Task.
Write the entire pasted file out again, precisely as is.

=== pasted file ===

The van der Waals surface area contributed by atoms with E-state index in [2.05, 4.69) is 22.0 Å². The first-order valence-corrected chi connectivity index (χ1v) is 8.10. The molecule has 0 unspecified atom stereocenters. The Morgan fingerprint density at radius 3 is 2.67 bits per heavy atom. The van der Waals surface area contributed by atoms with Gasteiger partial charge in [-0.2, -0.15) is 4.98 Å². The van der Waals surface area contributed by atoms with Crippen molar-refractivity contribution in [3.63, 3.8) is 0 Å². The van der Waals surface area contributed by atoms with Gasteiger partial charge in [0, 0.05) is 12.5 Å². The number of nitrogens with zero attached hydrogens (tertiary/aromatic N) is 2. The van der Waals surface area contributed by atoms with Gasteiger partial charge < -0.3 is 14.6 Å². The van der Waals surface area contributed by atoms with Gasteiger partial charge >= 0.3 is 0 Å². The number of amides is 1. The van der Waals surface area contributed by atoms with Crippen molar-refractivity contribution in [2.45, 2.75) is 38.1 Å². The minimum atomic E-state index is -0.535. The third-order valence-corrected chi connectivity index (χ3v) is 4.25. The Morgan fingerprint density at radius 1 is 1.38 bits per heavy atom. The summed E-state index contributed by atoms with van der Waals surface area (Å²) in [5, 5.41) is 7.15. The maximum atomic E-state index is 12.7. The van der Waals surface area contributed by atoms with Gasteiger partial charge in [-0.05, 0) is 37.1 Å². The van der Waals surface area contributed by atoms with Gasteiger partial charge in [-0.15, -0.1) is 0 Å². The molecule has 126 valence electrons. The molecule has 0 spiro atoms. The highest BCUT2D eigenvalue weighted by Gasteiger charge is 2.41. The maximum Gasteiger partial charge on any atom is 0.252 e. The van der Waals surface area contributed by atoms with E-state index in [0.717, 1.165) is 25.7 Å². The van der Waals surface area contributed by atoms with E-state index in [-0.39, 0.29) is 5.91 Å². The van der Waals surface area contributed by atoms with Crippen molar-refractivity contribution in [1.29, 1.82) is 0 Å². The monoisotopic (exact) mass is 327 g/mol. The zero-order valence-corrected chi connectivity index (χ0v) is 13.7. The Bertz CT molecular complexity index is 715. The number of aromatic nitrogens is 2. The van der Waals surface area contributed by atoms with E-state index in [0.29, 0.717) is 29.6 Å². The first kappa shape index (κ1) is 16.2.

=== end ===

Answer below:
The van der Waals surface area contributed by atoms with E-state index in [2.05, 4.69) is 22.0 Å². The first-order valence-corrected chi connectivity index (χ1v) is 8.10. The molecule has 0 unspecified atom stereocenters. The Morgan fingerprint density at radius 3 is 2.67 bits per heavy atom. The van der Waals surface area contributed by atoms with Gasteiger partial charge in [-0.2, -0.15) is 4.98 Å². The van der Waals surface area contributed by atoms with Crippen molar-refractivity contribution in [3.63, 3.8) is 0 Å². The van der Waals surface area contributed by atoms with Gasteiger partial charge in [0, 0.05) is 12.5 Å². The number of nitrogens with zero attached hydrogens (tertiary/aromatic N) is 2. The van der Waals surface area contributed by atoms with Gasteiger partial charge < -0.3 is 14.6 Å². The van der Waals surface area contributed by atoms with Gasteiger partial charge >= 0.3 is 0 Å². The number of amides is 1. The van der Waals surface area contributed by atoms with Crippen molar-refractivity contribution in [2.45, 2.75) is 38.1 Å². The minimum atomic E-state index is -0.535. The third-order valence-corrected chi connectivity index (χ3v) is 4.25. The Morgan fingerprint density at radius 1 is 1.38 bits per heavy atom. The summed E-state index contributed by atoms with van der Waals surface area (Å²) in [5, 5.41) is 7.15. The maximum atomic E-state index is 12.7. The van der Waals surface area contributed by atoms with Gasteiger partial charge in [-0.05, 0) is 37.1 Å². The van der Waals surface area contributed by atoms with Gasteiger partial charge in [-0.15, -0.1) is 0 Å². The molecule has 126 valence electrons. The molecule has 0 spiro atoms. The highest BCUT2D eigenvalue weighted by Gasteiger charge is 2.41. The maximum Gasteiger partial charge on any atom is 0.252 e. The van der Waals surface area contributed by atoms with E-state index in [0.717, 1.165) is 25.7 Å². The van der Waals surface area contributed by atoms with E-state index in [-0.39, 0.29) is 5.91 Å². The van der Waals surface area contributed by atoms with Crippen molar-refractivity contribution in [1.29, 1.82) is 0 Å². The monoisotopic (exact) mass is 327 g/mol. The zero-order valence-corrected chi connectivity index (χ0v) is 13.7. The Bertz CT molecular complexity index is 715. The number of aromatic nitrogens is 2. The van der Waals surface area contributed by atoms with E-state index in [0.29, 0.717) is 29.6 Å². The first kappa shape index (κ1) is 16.2.